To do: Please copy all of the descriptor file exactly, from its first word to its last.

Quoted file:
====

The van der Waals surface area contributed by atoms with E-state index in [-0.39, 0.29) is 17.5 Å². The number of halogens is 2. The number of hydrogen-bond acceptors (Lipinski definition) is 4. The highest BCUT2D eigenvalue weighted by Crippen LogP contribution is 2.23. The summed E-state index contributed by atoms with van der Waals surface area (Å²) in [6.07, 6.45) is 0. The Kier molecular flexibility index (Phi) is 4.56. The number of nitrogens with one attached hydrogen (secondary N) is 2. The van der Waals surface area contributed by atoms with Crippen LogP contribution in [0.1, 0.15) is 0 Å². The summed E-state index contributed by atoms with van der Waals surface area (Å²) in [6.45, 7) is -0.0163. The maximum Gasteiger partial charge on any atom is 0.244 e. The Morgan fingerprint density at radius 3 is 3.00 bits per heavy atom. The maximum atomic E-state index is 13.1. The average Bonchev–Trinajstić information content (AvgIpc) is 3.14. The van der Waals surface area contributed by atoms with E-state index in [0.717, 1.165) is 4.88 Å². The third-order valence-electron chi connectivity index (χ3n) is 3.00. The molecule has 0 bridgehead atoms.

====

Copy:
The van der Waals surface area contributed by atoms with E-state index in [-0.39, 0.29) is 17.5 Å². The number of halogens is 2. The number of hydrogen-bond acceptors (Lipinski definition) is 4. The highest BCUT2D eigenvalue weighted by Crippen LogP contribution is 2.23. The summed E-state index contributed by atoms with van der Waals surface area (Å²) in [6.07, 6.45) is 0. The Kier molecular flexibility index (Phi) is 4.56. The number of nitrogens with one attached hydrogen (secondary N) is 2. The van der Waals surface area contributed by atoms with Crippen LogP contribution in [0.1, 0.15) is 0 Å². The summed E-state index contributed by atoms with van der Waals surface area (Å²) in [6.45, 7) is -0.0163. The maximum Gasteiger partial charge on any atom is 0.244 e. The Morgan fingerprint density at radius 3 is 3.00 bits per heavy atom. The maximum atomic E-state index is 13.1. The average Bonchev–Trinajstić information content (AvgIpc) is 3.14. The van der Waals surface area contributed by atoms with E-state index in [0.717, 1.165) is 4.88 Å². The third-order valence-electron chi connectivity index (χ3n) is 3.00. The molecule has 0 bridgehead atoms.